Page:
Most travel consisted of riding the rails.
In the summer of 1942, my family decided to meet in Idaho, at my sister's house, before my brother left for the Navy. I was living in Nebraska at the time, so my children, ages 3, 4 and 5, and I rode the train, as back then, riding the rails was the most common way of traveling.
My husband took us to the train station, which was 13 miles from home, and we began our journey.
We left on a Saturday morning and changed trains in Billings, Mont. After several hours in Montana, we boarded another train and headed for Spokane, Wash. The conductor was very considerate. He had us wait until the servicemen had boarded, then he put us in a car where we each had a seat to ourselves, so the children could sleep through the night.
We arrived in Spokane, Wash., Monday evening and caught the next train to Moscow, Idaho. This trip shouldn't have taken long, but we had to stop for a couple of hours while crews cleared the tracks where there had been a train wreck.
We finally arrived in Moscow, Idaho, about 2 a.m. There was nobody there to pick us up. A taxi driver asked if we needed a ride, but I explained that my family was picking us up. He left to take someone else somewhere and returned to find us still sitting there. He asked me again if we needed a ride. This time I gladly accepted. He took us to my sister's house, and we woke everybody up.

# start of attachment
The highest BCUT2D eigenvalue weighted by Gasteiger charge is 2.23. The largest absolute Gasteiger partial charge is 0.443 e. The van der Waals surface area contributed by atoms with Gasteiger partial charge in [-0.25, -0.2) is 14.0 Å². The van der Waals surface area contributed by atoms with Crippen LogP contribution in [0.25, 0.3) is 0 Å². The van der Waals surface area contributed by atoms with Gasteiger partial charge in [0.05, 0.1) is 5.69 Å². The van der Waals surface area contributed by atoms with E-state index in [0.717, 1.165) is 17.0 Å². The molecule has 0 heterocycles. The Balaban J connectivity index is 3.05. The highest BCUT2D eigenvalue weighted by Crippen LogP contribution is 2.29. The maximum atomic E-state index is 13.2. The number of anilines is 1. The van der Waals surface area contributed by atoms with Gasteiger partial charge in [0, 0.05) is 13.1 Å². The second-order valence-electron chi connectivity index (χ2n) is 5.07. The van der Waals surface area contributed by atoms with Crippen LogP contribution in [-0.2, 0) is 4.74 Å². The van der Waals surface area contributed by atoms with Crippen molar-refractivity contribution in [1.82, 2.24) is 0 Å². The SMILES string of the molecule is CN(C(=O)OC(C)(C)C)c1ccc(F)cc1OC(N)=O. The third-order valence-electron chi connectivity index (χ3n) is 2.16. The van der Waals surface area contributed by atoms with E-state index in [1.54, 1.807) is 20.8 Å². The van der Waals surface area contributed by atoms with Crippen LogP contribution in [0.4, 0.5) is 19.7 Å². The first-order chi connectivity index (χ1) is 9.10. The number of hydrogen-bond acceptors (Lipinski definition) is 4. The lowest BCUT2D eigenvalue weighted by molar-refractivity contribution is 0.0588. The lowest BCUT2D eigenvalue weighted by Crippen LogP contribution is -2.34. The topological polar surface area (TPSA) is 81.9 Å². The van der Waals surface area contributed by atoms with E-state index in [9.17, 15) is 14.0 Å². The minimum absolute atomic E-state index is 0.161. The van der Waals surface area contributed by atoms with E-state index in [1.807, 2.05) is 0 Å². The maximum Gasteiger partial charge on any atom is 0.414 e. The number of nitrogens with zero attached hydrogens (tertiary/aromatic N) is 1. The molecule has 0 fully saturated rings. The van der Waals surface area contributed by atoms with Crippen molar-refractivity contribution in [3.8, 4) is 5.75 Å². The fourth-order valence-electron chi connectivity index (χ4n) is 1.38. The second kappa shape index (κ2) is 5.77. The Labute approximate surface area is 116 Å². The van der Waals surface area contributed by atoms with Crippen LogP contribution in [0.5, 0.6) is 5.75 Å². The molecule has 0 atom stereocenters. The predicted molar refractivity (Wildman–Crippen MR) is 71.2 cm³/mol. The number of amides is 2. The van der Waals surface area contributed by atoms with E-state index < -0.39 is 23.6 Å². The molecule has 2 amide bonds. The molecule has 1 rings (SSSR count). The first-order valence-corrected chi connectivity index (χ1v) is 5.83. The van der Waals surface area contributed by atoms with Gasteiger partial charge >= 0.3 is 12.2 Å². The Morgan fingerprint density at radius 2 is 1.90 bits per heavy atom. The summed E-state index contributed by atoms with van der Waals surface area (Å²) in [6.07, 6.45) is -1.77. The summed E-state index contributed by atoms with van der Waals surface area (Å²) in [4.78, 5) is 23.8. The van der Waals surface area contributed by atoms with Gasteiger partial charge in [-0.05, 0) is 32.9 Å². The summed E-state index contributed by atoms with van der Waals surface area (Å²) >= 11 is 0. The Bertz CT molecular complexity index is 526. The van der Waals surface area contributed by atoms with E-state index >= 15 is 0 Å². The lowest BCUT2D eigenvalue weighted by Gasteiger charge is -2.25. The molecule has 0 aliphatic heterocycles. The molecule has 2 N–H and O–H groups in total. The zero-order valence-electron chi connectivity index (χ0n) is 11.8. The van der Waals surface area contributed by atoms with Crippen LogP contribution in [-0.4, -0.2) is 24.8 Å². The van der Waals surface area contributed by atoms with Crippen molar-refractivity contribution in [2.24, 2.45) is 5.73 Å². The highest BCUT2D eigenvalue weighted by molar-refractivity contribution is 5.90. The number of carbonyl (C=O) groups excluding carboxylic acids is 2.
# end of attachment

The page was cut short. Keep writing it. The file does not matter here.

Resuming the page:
The reason nobody was there to meet us, was because I had sent a letter, expecting them to get it on Monday, not realizing that there was no mail delivery on Labor Day. To make matters worse, our luggage did not arrive when we did. I had packed an extra outfit for each child to put on the train with me and checked the rest. We stayed for 10 days, and our luggage showed up the day before we left.
Mrs. Leland Aspegren
Oklahoma City, Okla.
Back in 1955 a call went out from the editors of the then Capper’s Weekly asking for readers to send in articles on true pioneers. Hundreds of letters came pouring in from early settlers and their children, many now in their 80s and 90s, and from grandchildren of settlers, all with tales to tell. So many articles were received that a decision was made to create a book, and in 1956, the first My Folks title – My Folks Came in a Covered Wagon – hit the shelves. Nine other books have since been published in the My Folks series, all filled to the brim with true tales from Capper’s readers, and we are proud to make those stories available to our growing online community.
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